CMU To Send Mini-Time Capsule of Humankind to the Moon
Project director says artifact will link discoverer to complexities of a distant era
By Julianne MatteraMedia Inquiries
- College of Fine Arts
As the moon landing's 50th anniversary prompts reflections on the past and future, the designers of a cultural marker for the moon have their sights set on the next 1,000 years and beyond.
MoonArk will arrive on the moon in 2021 as part of the first private delivery to the lunar surface by Pittsburgh company and Carnegie Mellon University spinoff, Astrobotic. Built to last on the moon for hundreds of thousands of years, the MoonArk uses visual narratives combining arts, humanities, sciences and technologies to help tell the story of humankind and spark wonderment in the future of human life.
Mark Baskinger, associate professor in Carnegie Mellon's School of Design and project director for MoonArk, likes to say his team set out to create a fossil object.
A section of the MoonArk shows a portion of the four chambers.
"If it's forgotten and discovered 1,000 years from now, that's where our temporal space is — when it becomes an unknown, beyond record keeping and language changes," Baskinger said. "This artifact will link the discoverer to the complexities of thought, emotion and life practices of a distant era."
Baskinger and a team of CMU faculty, students and a host of international collaborators have worked on the project for nearly 10 years. Part of a larger Moon Arts research project initiated by Professor Emeritus and pioneering space artist Lowry Burgess in the Frank-Ratchye STUDIO for Creative Inquiry, the MoonArk is an epochal project that blurs the boundaries between art, design, science and the humanities.
"The whole spirit of the project is about cooperation and humans being creative and moving forward together," Baskinger said. "It is aspirational to send a sculptural object to the moon, but it's also very a hopeful piece. We hope and expect that future humans will see that quality in us."
Comprised of four independent chambers and weighing a total of about 8 ounces, the MoonArk contains hundreds of images, poems, music, nano-objects, mechanisms and earthly samples intertwined through complex narratives that blur the boundaries between worlds seen and unseen. It is designed to direct our attention from the Earth outward, into the cosmos and beyond, and reflects back to Earth as an endless dialogue that speaks to humanity's context within the universe.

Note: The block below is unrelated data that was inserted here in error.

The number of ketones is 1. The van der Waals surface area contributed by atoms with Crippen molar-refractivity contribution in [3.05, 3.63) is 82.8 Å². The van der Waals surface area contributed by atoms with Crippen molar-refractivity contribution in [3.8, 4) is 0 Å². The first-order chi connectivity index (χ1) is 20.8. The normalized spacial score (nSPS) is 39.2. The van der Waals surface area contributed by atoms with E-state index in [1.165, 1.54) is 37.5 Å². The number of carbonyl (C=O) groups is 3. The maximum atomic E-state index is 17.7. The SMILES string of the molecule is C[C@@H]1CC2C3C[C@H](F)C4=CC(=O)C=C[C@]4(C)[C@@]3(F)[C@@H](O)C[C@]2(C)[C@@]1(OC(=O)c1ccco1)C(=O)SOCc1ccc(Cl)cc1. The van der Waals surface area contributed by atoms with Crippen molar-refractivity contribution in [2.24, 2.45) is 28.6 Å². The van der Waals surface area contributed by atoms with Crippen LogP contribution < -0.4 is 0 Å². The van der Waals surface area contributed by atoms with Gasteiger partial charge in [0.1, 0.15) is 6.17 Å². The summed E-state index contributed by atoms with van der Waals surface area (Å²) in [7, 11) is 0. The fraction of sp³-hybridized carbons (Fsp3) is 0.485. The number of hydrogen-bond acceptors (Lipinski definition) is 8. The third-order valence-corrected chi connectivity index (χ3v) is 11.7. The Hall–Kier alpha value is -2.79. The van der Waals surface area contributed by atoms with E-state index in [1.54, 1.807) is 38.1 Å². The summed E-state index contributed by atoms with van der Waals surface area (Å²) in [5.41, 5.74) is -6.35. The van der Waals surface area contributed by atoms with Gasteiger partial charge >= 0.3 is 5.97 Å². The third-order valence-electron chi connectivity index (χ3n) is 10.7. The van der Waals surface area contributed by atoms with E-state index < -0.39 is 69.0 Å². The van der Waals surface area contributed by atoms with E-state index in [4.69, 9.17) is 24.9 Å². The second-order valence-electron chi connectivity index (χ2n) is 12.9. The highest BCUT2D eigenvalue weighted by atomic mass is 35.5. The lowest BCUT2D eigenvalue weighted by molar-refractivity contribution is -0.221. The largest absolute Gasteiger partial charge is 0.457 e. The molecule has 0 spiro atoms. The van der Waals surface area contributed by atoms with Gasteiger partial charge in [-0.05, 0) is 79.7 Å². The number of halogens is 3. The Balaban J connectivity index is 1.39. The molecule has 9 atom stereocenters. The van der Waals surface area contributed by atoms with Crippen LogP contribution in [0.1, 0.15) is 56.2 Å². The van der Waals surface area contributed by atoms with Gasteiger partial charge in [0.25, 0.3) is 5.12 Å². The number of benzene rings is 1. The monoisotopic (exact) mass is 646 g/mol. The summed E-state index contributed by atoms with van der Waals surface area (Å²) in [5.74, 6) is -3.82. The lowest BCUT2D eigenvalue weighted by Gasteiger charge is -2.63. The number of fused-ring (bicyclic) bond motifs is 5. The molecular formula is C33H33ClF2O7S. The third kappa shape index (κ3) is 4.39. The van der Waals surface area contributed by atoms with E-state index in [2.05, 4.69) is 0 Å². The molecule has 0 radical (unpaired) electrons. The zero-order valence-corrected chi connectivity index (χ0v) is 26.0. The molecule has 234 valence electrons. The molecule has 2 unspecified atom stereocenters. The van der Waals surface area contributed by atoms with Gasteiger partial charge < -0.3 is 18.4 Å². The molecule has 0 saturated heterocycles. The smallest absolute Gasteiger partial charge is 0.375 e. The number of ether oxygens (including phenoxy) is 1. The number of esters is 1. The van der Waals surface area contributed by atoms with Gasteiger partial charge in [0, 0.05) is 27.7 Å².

"Context is such an important part of deconstructing art, and when you remove those contexts you have a whole new set of challenges," said MoonArk project manager and Associate Professor Dylan Vitone. "We wanted to build a narrative off of our universal experiences that's moving to people now, but also 1,000 years down the road."
In 2021, CMU will send the “MoonArk” to the moon. The project is designed for deep time communication as an expression of humanity intended to spark wonderment through poetically entangled visual narratives of the arts, humanities, sciences and technologies. Seen here is a disk depicting Earth's biodiversity.
The project's creators pushed the boundaries of digital fabrication techniques as they constructed a piece with a complex shape that could withstand thousands of centuries in the moon's harsh climate. They also used innovations in materials science, technology and the arts.
"We did a lot of learning, as did the manufacturers," Baskinger said. "When you offer the moon as a potential destination, people step up, and they're really excited to try to push the boundaries of what they're able to do."
The process of creating an object for space also could have earthly implications.
"The way that I've learned to adapt to the conditions of the moon has meaning and significance," said Assistant Teaching Professor Matt Zywica, a fellow project manager with MoonArk. "If what I've learned through the development of this project can be applied to my work here on Earth, there is something positive that can come from that, as well."